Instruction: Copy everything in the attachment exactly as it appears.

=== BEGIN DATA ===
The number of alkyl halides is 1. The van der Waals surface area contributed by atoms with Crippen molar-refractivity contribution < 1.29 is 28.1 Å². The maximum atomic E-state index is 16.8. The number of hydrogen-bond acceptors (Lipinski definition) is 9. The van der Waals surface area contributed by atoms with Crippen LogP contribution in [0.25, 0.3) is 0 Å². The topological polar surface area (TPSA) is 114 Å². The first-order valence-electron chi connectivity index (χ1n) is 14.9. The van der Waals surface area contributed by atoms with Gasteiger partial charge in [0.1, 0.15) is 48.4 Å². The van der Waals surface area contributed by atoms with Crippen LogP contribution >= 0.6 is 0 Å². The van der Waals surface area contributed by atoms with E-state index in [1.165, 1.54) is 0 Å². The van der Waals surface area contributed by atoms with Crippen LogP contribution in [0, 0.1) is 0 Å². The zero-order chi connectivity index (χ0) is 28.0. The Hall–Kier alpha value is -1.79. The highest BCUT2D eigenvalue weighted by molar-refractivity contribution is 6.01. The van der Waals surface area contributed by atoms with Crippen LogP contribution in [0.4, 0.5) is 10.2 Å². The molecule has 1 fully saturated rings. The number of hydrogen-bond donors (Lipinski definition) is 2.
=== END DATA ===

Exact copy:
The number of alkyl halides is 1. The van der Waals surface area contributed by atoms with Crippen molar-refractivity contribution < 1.29 is 28.1 Å². The maximum atomic E-state index is 16.8. The number of hydrogen-bond acceptors (Lipinski definition) is 9. The van der Waals surface area contributed by atoms with Crippen LogP contribution in [0.25, 0.3) is 0 Å². The topological polar surface area (TPSA) is 114 Å². The first-order valence-electron chi connectivity index (χ1n) is 14.9. The van der Waals surface area contributed by atoms with Gasteiger partial charge in [0.1, 0.15) is 48.4 Å². The van der Waals surface area contributed by atoms with Crippen LogP contribution >= 0.6 is 0 Å². The van der Waals surface area contributed by atoms with E-state index in [1.165, 1.54) is 0 Å². The van der Waals surface area contributed by atoms with Crippen LogP contribution in [0, 0.1) is 0 Å². The zero-order chi connectivity index (χ0) is 28.0. The Hall–Kier alpha value is -1.79. The highest BCUT2D eigenvalue weighted by molar-refractivity contribution is 6.01. The van der Waals surface area contributed by atoms with Crippen LogP contribution in [0.4, 0.5) is 10.2 Å². The molecule has 1 fully saturated rings. The number of hydrogen-bond donors (Lipinski definition) is 2.